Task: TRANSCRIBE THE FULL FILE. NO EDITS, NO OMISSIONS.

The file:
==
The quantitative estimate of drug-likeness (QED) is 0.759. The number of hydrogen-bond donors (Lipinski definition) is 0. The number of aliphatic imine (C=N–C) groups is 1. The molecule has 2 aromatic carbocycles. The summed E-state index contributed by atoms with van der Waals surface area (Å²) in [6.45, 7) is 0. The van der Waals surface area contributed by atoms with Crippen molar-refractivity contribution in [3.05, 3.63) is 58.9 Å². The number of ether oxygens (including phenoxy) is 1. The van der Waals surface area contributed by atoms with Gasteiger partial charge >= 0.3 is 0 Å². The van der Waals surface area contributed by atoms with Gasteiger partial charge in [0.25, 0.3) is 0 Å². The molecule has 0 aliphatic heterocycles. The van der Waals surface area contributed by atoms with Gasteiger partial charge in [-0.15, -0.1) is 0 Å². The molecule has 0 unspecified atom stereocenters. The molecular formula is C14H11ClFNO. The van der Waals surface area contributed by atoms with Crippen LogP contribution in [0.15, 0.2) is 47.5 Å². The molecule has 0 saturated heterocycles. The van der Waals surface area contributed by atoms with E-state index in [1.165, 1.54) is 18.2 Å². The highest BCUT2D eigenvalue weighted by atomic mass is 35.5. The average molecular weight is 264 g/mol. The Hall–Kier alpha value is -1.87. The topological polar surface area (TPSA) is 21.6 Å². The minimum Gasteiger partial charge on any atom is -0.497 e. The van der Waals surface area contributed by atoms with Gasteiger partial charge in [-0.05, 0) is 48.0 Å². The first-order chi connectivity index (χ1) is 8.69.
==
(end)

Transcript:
The quantitative estimate of drug-likeness (QED) is 0.759. The number of hydrogen-bond donors (Lipinski definition) is 0. The number of aliphatic imine (C=N–C) groups is 1. The molecule has 2 aromatic carbocycles. The summed E-state index contributed by atoms with van der Waals surface area (Å²) in [6.45, 7) is 0. The van der Waals surface area contributed by atoms with Crippen molar-refractivity contribution in [3.05, 3.63) is 58.9 Å². The number of ether oxygens (including phenoxy) is 1. The van der Waals surface area contributed by atoms with Gasteiger partial charge >= 0.3 is 0 Å². The van der Waals surface area contributed by atoms with Gasteiger partial charge in [0.25, 0.3) is 0 Å². The molecule has 0 aliphatic heterocycles. The van der Waals surface area contributed by atoms with Gasteiger partial charge in [-0.15, -0.1) is 0 Å². The molecule has 0 unspecified atom stereocenters. The molecular formula is C14H11ClFNO. The van der Waals surface area contributed by atoms with Crippen LogP contribution in [0.15, 0.2) is 47.5 Å². The molecule has 0 saturated heterocycles. The van der Waals surface area contributed by atoms with E-state index in [1.165, 1.54) is 18.2 Å². The highest BCUT2D eigenvalue weighted by atomic mass is 35.5. The average molecular weight is 264 g/mol. The Hall–Kier alpha value is -1.87. The topological polar surface area (TPSA) is 21.6 Å². The minimum Gasteiger partial charge on any atom is -0.497 e. The van der Waals surface area contributed by atoms with Gasteiger partial charge in [-0.05, 0) is 48.0 Å². The first-order chi connectivity index (χ1) is 8.69.